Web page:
How Many Solar Panels Your Cabin Needs: Complete Guide


When you’re building a cabin off-grid, or adding electricity to one, solar power is likely to be something you’ll consider.

I like solar power as an option for off-grid cabin electricity.  It’s clean.  I don’t need to haul up fuel.  And staying off-grid is not only freeing, but from a cost an practicality standpoint, it’s often a necessity.  But then the question arises, how many solar panels do you actually need to power your cabin?  The answer obviously isn’t one size fits all.  But this article is meant to give you the tools you need to figure out how big of a solar system you need for your cabin.

Figure out how much power you use per day

Before we can figure out how many solar panels you need, we need to figure out how much power you actually consume at your cabin.

The best way to do this would be to add up all of the average usage of the electric devices and appliances in your cabin.  Appliances should state in their owner’s manual and often on a label somewhere how much power they use on average.  If the number they give is yearly kWh, divide that by 365 to get daily usage in kWh.  If the number is just in Watts, then multiply that number by how many hours per day it’s in use then divide that by 1,000 to get the number of kWh per day.

For example, a 400 Watt appliance that runs constantly will use 400 Watts times 24 hours divided by 1,000 which is 9.6 kWh per day.  Many appliances are only used occasionally, like a toaster.  That might get used 30 minutes per day.  So a 500 Watt toaster uses 500 Watts times 0.5 hours divided by 1,000 which is 0.25 kWh per day.

How many lightbulbs are there in your cabin?  What’s their output?  A 60-watt bulb uses 60 Watts.  Multiple 60 watts times the number of bulbs to get total Wattage for all the lights in your cabin.  Now multiply that times the approximate number of hours per day that each light is on.  Divide by 1,000 and voila!  You have kWh per day.

So again, if you have 20 bulbs throughout your cabin and each one is only on for 3 hours per day on average, then your lights are using 3.6 kWh per day.  If they’re LEDs then they’re probably using more like 8 Watts so by replacing those 20 bulbs with LEDs you’ll only use about 0.5 kWh per day for lighting.

You can see that adding up all the electrical devices in your cabin can take time.  You should account for kitchen appliances, lighting, furnace if you have one, A/C if you have one, computer, TV, phones and tablets you charge, even the vacuum.  This can be tedious.  But some of these items are small, so just think of what you can and add a little extra to be safe.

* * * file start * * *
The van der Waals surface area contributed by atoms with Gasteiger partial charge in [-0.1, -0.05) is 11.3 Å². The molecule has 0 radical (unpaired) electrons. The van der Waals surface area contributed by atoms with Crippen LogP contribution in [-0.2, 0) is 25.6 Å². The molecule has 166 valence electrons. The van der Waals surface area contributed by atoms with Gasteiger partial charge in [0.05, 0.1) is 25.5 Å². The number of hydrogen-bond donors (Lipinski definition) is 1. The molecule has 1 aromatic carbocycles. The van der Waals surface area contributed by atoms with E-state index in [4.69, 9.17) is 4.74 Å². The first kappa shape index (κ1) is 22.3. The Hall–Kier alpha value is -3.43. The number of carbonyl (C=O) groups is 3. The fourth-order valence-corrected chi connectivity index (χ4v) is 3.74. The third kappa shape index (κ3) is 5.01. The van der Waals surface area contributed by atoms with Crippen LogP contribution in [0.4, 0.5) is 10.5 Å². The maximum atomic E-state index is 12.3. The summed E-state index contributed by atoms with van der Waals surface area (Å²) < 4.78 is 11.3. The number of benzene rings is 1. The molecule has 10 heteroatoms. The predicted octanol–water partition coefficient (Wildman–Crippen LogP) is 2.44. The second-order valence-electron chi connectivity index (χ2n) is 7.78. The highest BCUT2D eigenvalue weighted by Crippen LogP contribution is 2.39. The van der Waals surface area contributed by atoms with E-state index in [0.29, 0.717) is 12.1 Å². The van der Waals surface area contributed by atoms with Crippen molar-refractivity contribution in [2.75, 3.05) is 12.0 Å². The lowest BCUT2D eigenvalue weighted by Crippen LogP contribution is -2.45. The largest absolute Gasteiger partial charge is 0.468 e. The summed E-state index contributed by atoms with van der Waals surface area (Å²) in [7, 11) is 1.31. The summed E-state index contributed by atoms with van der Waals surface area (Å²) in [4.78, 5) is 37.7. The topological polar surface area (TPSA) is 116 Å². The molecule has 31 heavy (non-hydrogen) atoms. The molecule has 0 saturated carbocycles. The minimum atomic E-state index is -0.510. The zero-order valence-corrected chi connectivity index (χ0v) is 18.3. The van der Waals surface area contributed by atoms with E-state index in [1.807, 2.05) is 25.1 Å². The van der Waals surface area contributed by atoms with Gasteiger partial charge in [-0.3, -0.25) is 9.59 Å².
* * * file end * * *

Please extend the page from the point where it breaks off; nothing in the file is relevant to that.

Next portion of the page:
The easier option is to find another house or cabin that’s similar in size and has similar appliances and use and find out how much energy they use.  If they’re on the grid, their power bill will tell them.  You can even use your house for comparison.  If your primary home uses 1,000 kWh per month, then your cabin that has smaller appliances, less lights, and no air conditioning may only be using 400 kWh per month.  This sort of comparison will get you in the ballpark.

For your reference, the average home in the US uses about 900 kWh per month but can range from 200 up to 2,000 or more.  900 kWh per month equates to about 30 kWh per day.

Consider how long you’ll stay at the cabin

Now that we have a good idea of how much power we’ll use when we’re at the cabin, we need to think about how long we generally stay there.  If you use the cabin an average of 2 days per week, then you don’t need as much solar capacity as you would if you use it 6 days per week.  That is, assuming you have sufficient power storage.  So now we need to figure out how much power is going to be used while we’re not there.

There may be some things you want to keep running while you’re away.  Maybe you go to the cabin weekly and like to store some food in the refrigerator.  Maybe you like to keep the furnace on at a low temperature setting to keep the water pipes from freezing.  Whatever it is, we need to figure out how much power we use when we’re not there.

Go through the same process that we outlined above.  Add up the usage for all of the things you want to keep running while you’re away.

Now let’s add up our power usage per week.  If we’re there 2 days and away 5, then we’ll take 2 times our usage while at the cabin plus 5 times our usage while away.  That gives us weekly power usage.